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Interesting theory.

Darkening skin is usually due to local exposure to the sunlight, so if one wears T-Shirts all summer, one would get dark colored arms, but a light colored torso, or the "Farmer's Tan".

There may also be some effect with the eyes, but I would have to imagine that it would be a slow reacting effect, perhaps over a few days or weeks. 

If the theory is melanin production, then one should be able to document changes in protected areas (under clothing, watchbands, etc).  From personal experience, it seems as if these protected areas do not darken significantly in the summer, and are at risk if one wears shorts one day, but I haven't done any careful controlled experiments including avoiding darkening glasses.

Keep in mind, there are some notes that serious eye problems such as cataracts may be caused by sun and UV exposure.  There may be a long-term benefit for the eyes from wearing sunglasses. CliffordK, Thu, 1st Dec 2011

Sunburns are caused by overexposure to the sun by the skin.  It is not caused by wearing sunglasses.  widereader, Wed, 21st Dec 2011

If your theory were true, then the act of closing your eyes would bring on sunburn, and skin would burn whether if it was covered up or exposed. This is clearly not the case. Skin cell melanocyte manufacture of melanin via the tyrosinase enzyme is well documented, and in response to UV radiation. The UV-A radiation component causes photodegradation of the skin whereas the UV-B  causes the burning damage. The skins natural response is to manufacture more melanin which is the skins natural UV absorbing protector. It is accompanied by a darker pigmentation - this is the suntan observed. (as opposed to redness when sunburnt which is tissue damage and subsequent inflammation) Sprool, Wed, 11th Jan 2012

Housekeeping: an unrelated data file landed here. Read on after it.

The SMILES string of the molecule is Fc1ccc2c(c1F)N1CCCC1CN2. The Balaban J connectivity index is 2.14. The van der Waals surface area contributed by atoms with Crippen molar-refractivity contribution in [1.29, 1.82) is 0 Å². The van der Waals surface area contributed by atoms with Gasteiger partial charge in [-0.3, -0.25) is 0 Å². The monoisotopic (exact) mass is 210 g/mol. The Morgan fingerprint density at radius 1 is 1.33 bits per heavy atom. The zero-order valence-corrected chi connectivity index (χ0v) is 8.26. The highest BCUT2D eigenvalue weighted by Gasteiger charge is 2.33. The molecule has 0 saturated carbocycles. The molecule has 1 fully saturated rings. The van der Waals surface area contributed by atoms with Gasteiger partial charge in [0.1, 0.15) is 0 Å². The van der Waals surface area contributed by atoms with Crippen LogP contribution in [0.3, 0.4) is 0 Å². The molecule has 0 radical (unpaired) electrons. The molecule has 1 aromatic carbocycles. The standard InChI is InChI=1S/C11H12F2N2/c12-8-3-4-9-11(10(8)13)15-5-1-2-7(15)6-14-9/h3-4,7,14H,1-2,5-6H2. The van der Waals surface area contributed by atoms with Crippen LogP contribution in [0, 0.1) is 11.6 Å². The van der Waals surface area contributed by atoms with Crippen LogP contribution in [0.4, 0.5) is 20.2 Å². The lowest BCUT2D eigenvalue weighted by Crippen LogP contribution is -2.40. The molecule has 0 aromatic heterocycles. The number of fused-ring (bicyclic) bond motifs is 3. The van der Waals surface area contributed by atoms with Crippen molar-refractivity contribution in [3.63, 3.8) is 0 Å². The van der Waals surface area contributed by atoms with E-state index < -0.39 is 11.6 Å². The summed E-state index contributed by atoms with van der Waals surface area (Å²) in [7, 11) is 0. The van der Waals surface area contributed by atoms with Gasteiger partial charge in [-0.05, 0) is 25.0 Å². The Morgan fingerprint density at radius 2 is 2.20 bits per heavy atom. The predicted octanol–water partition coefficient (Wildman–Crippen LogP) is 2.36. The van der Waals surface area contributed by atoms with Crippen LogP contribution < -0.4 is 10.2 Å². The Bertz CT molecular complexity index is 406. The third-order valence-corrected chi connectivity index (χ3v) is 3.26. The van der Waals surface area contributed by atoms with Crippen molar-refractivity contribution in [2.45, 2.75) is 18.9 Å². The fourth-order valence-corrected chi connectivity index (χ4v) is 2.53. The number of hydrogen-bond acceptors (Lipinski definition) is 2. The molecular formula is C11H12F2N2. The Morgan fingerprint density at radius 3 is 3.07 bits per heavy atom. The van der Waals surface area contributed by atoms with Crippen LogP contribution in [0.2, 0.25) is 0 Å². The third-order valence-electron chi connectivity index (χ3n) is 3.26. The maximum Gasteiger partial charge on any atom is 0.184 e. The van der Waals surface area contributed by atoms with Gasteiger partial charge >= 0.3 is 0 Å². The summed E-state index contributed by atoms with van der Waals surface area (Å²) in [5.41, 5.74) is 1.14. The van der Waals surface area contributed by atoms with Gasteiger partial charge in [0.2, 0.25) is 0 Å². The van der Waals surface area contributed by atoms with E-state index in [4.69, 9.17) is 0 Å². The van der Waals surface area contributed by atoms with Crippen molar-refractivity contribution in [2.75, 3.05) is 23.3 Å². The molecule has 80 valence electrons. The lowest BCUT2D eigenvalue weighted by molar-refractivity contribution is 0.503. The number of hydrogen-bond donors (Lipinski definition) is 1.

I have certainly noticed that I burn more quickly when I sleep in the sun (and therefore my eyes are closed) or when I wear sunglasses. In the book Survival of the Sickest, by Sharon Moalem and Jonathan Prince, on page 53 and 54, it explains that when less sunlight reaches the optic nerve, less melanin is produced and sunburn is more likely. anya, Sat, 23rd Feb 2013

confusion between melanin and melatonin
RD, Sun, 24th Feb 2013

It could be more harmful to the eyes to wear sunglasses than not *if* they are poor sunglasses which cut the visible light (making the pupils dilate somewhat) but don't block the harmful UV to the eyes very much. techmind, Wed, 8th May 2013

I don't think reaction time is that fast, if it were instant, no one would burn. Peter the painter, Tue, 14th May 2013

Melanocyte stimulating hormone is produced by the pituitary hormone even though melanin itself is produced in the skin so it seems likely that there is some connection here. My educated guess is that higher levels of MSH due to stimulation of the pituitary gland by sunlight makes melanin production in the skin more efficient = less likely to burn. And of course you require too much exposure to sunlight as well as sunglasses to burn! I don't think anyone was suggesting that you will burn if you wear sunglasses inside or that if you stay in intense sun all day long that you will not burn as long as you wear sunglasses. (that was in response to an earlier post). Dawn, Mon, 24th Jun 2013

I think the real question with sunglasses is if it helps with INDOOR lighting - Does indoor lighting cause the MSH hormone to be produced through receiving the stimuli through the Eyes. Venie, Thu, 3rd Mar 2016